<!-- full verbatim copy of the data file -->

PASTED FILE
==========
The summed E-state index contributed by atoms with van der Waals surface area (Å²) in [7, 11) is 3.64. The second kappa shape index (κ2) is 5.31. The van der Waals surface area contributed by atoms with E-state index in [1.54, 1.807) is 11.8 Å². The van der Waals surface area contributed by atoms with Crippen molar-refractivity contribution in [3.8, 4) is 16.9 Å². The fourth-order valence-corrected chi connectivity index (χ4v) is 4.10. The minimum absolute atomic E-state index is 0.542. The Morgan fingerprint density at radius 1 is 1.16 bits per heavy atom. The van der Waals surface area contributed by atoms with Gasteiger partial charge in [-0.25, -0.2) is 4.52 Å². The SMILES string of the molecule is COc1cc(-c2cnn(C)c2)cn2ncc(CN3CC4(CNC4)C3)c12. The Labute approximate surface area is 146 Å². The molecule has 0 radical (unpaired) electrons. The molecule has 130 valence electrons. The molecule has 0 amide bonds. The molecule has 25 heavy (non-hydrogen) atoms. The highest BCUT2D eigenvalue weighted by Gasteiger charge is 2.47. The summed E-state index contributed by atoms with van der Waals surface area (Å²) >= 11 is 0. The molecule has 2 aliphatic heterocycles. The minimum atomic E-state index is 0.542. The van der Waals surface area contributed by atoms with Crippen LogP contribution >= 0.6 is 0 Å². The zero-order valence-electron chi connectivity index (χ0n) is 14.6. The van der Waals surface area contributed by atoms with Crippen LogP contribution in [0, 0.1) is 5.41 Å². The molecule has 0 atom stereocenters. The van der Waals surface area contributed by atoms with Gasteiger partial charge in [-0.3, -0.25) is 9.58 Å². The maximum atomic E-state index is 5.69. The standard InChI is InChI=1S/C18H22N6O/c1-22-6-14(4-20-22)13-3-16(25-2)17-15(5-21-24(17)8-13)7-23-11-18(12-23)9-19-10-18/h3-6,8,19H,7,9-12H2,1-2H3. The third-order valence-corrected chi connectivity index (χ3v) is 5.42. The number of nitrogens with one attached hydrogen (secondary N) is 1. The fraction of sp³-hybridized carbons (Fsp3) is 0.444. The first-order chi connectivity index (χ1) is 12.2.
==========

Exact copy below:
The summed E-state index contributed by atoms with van der Waals surface area (Å²) in [7, 11) is 3.64. The second kappa shape index (κ2) is 5.31. The van der Waals surface area contributed by atoms with E-state index in [1.54, 1.807) is 11.8 Å². The van der Waals surface area contributed by atoms with Crippen molar-refractivity contribution in [3.8, 4) is 16.9 Å². The fourth-order valence-corrected chi connectivity index (χ4v) is 4.10. The minimum absolute atomic E-state index is 0.542. The Morgan fingerprint density at radius 1 is 1.16 bits per heavy atom. The van der Waals surface area contributed by atoms with Gasteiger partial charge in [-0.25, -0.2) is 4.52 Å². The SMILES string of the molecule is COc1cc(-c2cnn(C)c2)cn2ncc(CN3CC4(CNC4)C3)c12. The Labute approximate surface area is 146 Å². The molecule has 0 radical (unpaired) electrons. The molecule has 130 valence electrons. The molecule has 0 amide bonds. The molecule has 25 heavy (non-hydrogen) atoms. The highest BCUT2D eigenvalue weighted by Gasteiger charge is 2.47. The summed E-state index contributed by atoms with van der Waals surface area (Å²) >= 11 is 0. The molecule has 2 aliphatic heterocycles. The minimum atomic E-state index is 0.542. The van der Waals surface area contributed by atoms with Crippen LogP contribution >= 0.6 is 0 Å². The zero-order valence-electron chi connectivity index (χ0n) is 14.6. The van der Waals surface area contributed by atoms with Crippen LogP contribution in [0, 0.1) is 5.41 Å². The molecule has 0 atom stereocenters. The van der Waals surface area contributed by atoms with Gasteiger partial charge in [-0.3, -0.25) is 9.58 Å². The maximum atomic E-state index is 5.69. The standard InChI is InChI=1S/C18H22N6O/c1-22-6-14(4-20-22)13-3-16(25-2)17-15(5-21-24(17)8-13)7-23-11-18(12-23)9-19-10-18/h3-6,8,19H,7,9-12H2,1-2H3. The third-order valence-corrected chi connectivity index (χ3v) is 5.42. The number of nitrogens with one attached hydrogen (secondary N) is 1. The fraction of sp³-hybridized carbons (Fsp3) is 0.444. The first-order chi connectivity index (χ1) is 12.2.